PepsiCo Inc.’s snack division is making up for a still-fizzling beverage unit.
The company posted sales and earnings that beat analysts’ estimates in the first quarter, buoyed by increased volumes of Frito-Lay chips as the drinks business continued to struggle.
PepsiCo, like rival Coca-Cola Co., has focused on introducing new, innovative drinks and products. But it was food brands that drove gains in the quarter. The company previously said it had shifted its spending too far in the direction of upstarts and away from its biggest names, so it has since refocused attention on its most recognizable labels. That strategy will bear fruit later in the year, according to Chief Executive Officer Indra Nooyi.
“The majority of our businesses performed very well,” she said in the statement. “Competitively we recognize the need to step up investments in core carbonated soft drinks, which we intend to responsibly do. We believe our plans will drive further improvement as the year progresses.”
Core earnings were 96 cents a share in the latest quarter, beating the 93 cents that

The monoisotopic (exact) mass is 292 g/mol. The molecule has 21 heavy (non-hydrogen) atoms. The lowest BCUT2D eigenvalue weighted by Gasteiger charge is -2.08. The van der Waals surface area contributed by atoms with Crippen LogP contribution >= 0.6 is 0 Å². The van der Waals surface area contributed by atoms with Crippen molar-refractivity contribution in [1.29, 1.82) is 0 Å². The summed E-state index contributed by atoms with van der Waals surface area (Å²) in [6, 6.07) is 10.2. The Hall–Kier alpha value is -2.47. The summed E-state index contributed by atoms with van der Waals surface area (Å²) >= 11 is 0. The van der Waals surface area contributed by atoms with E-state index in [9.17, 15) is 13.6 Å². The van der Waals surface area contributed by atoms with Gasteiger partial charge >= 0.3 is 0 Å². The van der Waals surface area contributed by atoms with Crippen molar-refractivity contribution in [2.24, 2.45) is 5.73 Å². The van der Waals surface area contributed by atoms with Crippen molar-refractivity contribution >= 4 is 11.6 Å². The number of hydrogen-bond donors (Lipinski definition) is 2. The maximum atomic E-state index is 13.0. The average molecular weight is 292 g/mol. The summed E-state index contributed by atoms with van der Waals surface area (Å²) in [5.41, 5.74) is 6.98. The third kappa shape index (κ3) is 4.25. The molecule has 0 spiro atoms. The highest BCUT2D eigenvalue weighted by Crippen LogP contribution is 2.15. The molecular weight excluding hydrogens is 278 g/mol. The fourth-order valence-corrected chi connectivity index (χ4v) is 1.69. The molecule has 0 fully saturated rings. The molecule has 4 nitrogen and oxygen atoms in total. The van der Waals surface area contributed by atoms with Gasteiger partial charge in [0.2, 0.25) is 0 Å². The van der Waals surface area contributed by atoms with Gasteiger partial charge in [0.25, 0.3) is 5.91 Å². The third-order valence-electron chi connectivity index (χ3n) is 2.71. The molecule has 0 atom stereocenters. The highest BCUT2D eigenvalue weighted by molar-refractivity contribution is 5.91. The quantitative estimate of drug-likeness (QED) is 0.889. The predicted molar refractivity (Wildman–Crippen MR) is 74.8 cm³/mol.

analysts were expecting. Revenue was $12.6 billion, compared with a forecast $12.4 billion.
The results are a promising sign, although the North America beverage division is still beset as consumer tastes shift away from colas. Consumption of carbonated soft drinks fell to a 31-year low in the U.S. in 2016, according to Beverage-Digest, a trade publication.
PepsiCo has relied instead on growth in its snack business. Health-conscious consumers who have moved away from sugar-laden sodas haven’t made the same moves away from chips. PepsiCo has also introduced organic and better-for-you versions of some of its biggest snack brands. Growth in the Frito-Lay and Quaker divisions helped boost sales in the quarter.
The maker of Mountain Dew and Cheetos also benefited from cost cuts as Nooyi continues pursuing at least $1 billion in annual savings.
Purchase, New York-based PepsiCo also noted the impact of a lower corporate tax rate due to the U.S. tax overhaul. The company faced reported levies of 18.3 percent in the first quarter, compared with 22.7 percent in the same period last year. Benefits from lower taxes were offset by previously announced bonuses to some U.S.-based employees.
Shares were little changed in premarket trading in New York. The stock dropped 15.7 percent this year through Wednesday’s close.
— With assistance by Vivian Li